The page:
The first 180 degree rule I want to discuss is the 180 degree line. It states that if you have two subjects speaking to one another in a scene, draw an imaginary line through the middle of them. At all times, you need to keep the camera(s) on the same side of the line. If you cross that line, you’ve “crossed the 180.”
The purpose of the rule is to keep the audience properly oriented. If actor A on the screen is looking from left to right, and actor B is looking from right to left, they will be properly oriented as long as you stay on the same side of the 180 degree line.
Here’s a clip from Ryan’s short “BALLiSTIC.” As you can see, both characters are oriented in a way that is natural and appears as if they are looking at one another.
But, if for whatever reason, you move the camera around for another part of the dialog, and you cross that 180, then both actors will be looking from either right to left, or vice versa, as you cut back and forth. That will be off-putting to the viewer, making it appear as if they are looking in the same direction instead of at each other. Using the scene from above, if you crossed the 180, the shot could look like this:
But it’s not just narrative films where this rule applies. You can apply it to event video or documentaries. If you’re shooting a wedding, ideally you would keep the camera on the same side of the 180, using the bride and groom as the two subjects. If in a documentary where you have two people talking on a 2-camera shoot, keep both cameras on the same side of the 180 for the same reason.
Here’s a great Film Riot episode that effectively and quickly illustrates it:
Breaking the Rule
Many newbies break this rule because they simply don’t know or aren’t aware. Many experienced people even break this rule from time to time because they may have had so many camera changes or are trying to get interesting angles, they forget where the 180 degree line started. Having a dedicated script supervisor (the person in charge of keeping track of how actors deliver lines, where props were for each shot, etc.) can help.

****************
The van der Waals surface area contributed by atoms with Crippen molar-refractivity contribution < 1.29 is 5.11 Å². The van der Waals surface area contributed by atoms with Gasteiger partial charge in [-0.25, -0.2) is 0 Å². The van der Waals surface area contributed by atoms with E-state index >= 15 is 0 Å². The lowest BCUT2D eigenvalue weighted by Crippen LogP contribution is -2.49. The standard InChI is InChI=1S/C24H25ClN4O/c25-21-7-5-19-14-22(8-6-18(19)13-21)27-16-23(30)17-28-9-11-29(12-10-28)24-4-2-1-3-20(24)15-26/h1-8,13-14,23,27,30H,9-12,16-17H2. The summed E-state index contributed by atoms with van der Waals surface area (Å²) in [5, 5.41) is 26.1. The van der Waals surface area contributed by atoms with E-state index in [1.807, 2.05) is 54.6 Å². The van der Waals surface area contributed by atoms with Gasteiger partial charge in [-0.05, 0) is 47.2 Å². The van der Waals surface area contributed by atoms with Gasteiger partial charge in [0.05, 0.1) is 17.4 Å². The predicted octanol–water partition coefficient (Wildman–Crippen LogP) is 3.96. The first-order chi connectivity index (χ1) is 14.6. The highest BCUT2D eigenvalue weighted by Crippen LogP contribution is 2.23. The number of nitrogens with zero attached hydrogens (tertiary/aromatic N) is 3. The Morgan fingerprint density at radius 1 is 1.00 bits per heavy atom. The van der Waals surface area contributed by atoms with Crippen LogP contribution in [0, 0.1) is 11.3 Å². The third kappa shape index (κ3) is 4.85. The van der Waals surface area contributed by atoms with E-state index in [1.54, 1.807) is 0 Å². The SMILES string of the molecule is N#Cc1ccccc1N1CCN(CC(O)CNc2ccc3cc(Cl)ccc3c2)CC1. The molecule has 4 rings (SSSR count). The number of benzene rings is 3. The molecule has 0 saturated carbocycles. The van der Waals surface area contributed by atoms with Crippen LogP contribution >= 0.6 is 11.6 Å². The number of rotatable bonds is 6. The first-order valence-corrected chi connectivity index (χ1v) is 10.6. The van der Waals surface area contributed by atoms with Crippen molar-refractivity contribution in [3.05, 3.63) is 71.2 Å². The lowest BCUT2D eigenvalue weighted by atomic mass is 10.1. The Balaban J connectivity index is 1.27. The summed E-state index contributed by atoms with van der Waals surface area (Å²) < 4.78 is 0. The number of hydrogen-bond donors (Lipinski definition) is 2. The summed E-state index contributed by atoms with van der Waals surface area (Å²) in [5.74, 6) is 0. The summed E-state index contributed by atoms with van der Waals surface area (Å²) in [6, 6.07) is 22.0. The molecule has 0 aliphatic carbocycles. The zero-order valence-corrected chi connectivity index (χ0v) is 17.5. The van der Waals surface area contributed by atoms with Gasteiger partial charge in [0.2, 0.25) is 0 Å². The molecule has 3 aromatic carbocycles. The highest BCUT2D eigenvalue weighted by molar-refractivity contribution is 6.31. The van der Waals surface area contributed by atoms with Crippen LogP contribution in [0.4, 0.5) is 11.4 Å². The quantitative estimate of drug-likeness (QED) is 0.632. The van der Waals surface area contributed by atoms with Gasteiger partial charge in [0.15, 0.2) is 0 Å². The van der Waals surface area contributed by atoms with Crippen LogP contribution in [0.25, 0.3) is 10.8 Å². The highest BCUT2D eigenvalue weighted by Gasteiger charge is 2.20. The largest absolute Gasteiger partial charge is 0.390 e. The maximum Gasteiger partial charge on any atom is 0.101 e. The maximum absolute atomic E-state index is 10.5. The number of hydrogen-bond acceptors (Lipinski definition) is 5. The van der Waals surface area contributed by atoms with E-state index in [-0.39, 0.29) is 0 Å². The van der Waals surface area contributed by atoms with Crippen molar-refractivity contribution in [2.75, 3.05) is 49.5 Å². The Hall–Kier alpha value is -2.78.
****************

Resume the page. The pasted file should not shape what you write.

It usually makes sense to break this rule if you’re in a situation (usually an event video like a wedding) where you are forced to stand or set up your camera in such a way that it breaks the rule. Other than that, I can’t think of any other times I’d want to break this rule on purpose, unless for some reason I’m purposefully trying to disorient the audience. If you have ideas of when it would make sense to break this rule on purpose, hit us up on Twitter.
“Blurring” in the Line
The next 180 rule is the 180 degree shutter angle. I think most people break this rule because frankly, they just don’t know about it. I have to admit, until I started shooting with DSLRs way back when, and educating myself on how to properly shoot with then, I didn’t know it either. I knew what was considered the “normal” shutter speed setting for my camera (1/60 sec when I was shooting NTSC 29.97), but I didn’t know why. Hopefully this will give you some insight into this rule, as well as a better idea of when it’s a good time to break it, and when it’s not.
The Why—Proper Motion Blur
Plain and simple, the reason for the 180 degree shutter angle rule is to have proper motion blur. The rule states what your shutter speed should be set to relative to the frame rate of your camera. It’s very simple to figure out. Just double your frame rate. If you’re shooting at 30 fps, your shutter speed should be set to 60. [Note: this really represents the fraction 1/60th of second, NOT 60. But camera settings normally just use the denominator.
Also, as a side note, this 60 should NOT be confused with the 60i reference to a media format. When someone says they’re shooting in 60i, the “60” here actually refers to the number of interlaced fields. For every frame in a 30 fps shot, there are two interlaced fields, one odd and one even. So, for 30 frames, there are 60 interlaced frames, thus 60i. But that’s a blog post for another time.]
If you’re shooting at 24 fps, your shutter speed should be set to 48. However, many DSLRs don’t have an actual 48 shutter speed setting for video. So, use the closest one: 50. If you’re shooting at 60 fps, your shutter speed should be 120. And so on.